(1) a pre-distortion block adapted to apply pre-distortion to its copy of the input signal to generate a pre-distorted copy of the input signal, wherein the pre-distortion of its copy of the input signal is based on only the output from said each other amplifier sub-system; and
(2) a power amplifier adapted to amplify the pre-distorted copy of the input signal to generate the output from said each other amplifier sub-system.
11. The invention of claim 8, wherein each other amplifier sub-system is adapted to amplify its copy of the input signal without performing any pre-distortion.
12. The invention of claim 8, wherein:
during initial operations, each amplifier sub-system is adapted to pre-distort its copy of the input signal based on only the output from said each amplifier sub-system; and
after the initial operations, the first sub-system is adapted to pre-distort its copy of the input signal based on the combined amplified output signal.
13. The invention of claim 8, wherein:
the one or more other amplifier sub-systems comprise a second amplifier sub-system adapted to amplify a second copy of the input signal; and
the combiner is adapted to combine the outputs from the first and second amplifier sub-systems to generate the combined amplified output signal.
14. The invention of claim 13, further comprising:
a first splitter adapted to split the input signal into the first and second copies of the input signal;
a first tap adapted to tap off a portion of the combined amplified output signal; and
a second splitter adapted to split the portion of the combined amplified output signal into two copies, wherein each copy of the portion of the combined amplified output signal is fed back to a different one of the first and second amplifier sub-systems.
15. The invention of claim 14, wherein each amplifier sub-system further comprises a switch adapted to select either the corresponding copy of the portion of the combined amplified output signal or the output from said each amplifier sub-system for use in pre-distorting its copy of the input signal.
16. The invention of claim 8, wherein at least one of the one or more other amplifier sub-systems is adapted to perform pre-distortion based on the combined amplified output signal to provide a level of redundancy in case of failure of the pre-distortion processing of the first amplifier sub-system.
17. The invention of claim 8, wherein the combiner is adapted to sum the outputs from the first amplifier sub-system and the one or more other amplifier sub-systems to generate the combined amplified output signal.
Description
FIELD OF THE INVENTION

The present invention relates to signal processing, and, in particular, to the pre-distortion of signals for transmission, for example, in a wireless communication network, to reduce spurious emissions.

BACKGROUND OF THE INVENTION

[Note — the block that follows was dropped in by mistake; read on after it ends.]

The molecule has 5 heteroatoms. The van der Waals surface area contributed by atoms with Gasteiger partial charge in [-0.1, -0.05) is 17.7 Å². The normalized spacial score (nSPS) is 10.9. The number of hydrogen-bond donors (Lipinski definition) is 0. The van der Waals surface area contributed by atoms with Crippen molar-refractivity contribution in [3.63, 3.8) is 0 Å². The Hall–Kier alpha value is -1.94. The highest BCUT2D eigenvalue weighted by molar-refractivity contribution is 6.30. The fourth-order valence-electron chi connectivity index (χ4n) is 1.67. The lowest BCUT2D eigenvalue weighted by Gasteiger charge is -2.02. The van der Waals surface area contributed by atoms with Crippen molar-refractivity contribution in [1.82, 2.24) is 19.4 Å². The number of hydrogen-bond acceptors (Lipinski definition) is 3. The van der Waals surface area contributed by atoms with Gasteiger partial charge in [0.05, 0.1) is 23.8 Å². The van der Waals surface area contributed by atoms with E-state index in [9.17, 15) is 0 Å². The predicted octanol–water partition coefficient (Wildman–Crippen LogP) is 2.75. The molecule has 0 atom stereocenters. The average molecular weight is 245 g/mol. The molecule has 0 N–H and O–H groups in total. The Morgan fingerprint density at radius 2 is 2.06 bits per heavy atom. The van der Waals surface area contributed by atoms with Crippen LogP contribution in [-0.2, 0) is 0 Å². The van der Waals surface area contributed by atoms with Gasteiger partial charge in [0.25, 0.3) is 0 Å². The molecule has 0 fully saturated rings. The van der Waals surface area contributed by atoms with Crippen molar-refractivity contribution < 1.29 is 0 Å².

Modern wireless communication networks employ complex modulation schemes that necessitate tight control of spurious emissions (sometimes called “out-of-band emissions”) in order to avoid interfering with neighboring carriers and to comply with the requirements of regulatory bodies (e.g., FCC) and standards bodies (e.g. ITU). One source of spurious emissions is the base station transmitter amplifier that is used to amplify signals prior to transmission as wireless (e.g., RF) signals to wireless (e.g., mobile) units in a wireless communication network, such as a cellular voice and/or data network. Prior art techniques for reducing such spurious emissions were able to satisfy previous requirements. However, recent developments in wireless communication networks (e.g., Universal Mobile Telecommunication Service (UMTS)) place additional burden on the base station transmitter amplifier and make it advantageous to reduce the spurious emissions even further.

BRIEF DESCRIPTION OF THE DRAWINGS

Aspects, features, and advantages of the present invention will become more fully apparent from the following detailed description, the appended claims, and the accompanying drawings in which like reference numerals identify similar or identical elements.

FIG. 1 shows a block diagram of an amplifier system according to one embodiment of the present invention;

FIG. 2 shows a graph representing intermodulation distortion results for an operational scenario in which pre-distortion is initially performed separately for both amplifier sub-systems of FIG. 1 and then switched to pre-distortion cross-cancellation in which pre-distortion for one of the sub-systems is based on the combined output from both sub-systems, while the other sub-system continues to perform pre-distortion based only on its own output; and

FIG. 3 shows a graph representing intermodulation distortion results for a pre-distortion cross-cancellation scenario in which one amplifier sub-system performs the pre-distortion for both sub-systems of FIG. 1, while the other amplifier sub-system performs no pre-distortion.

DETAILED DESCRIPTION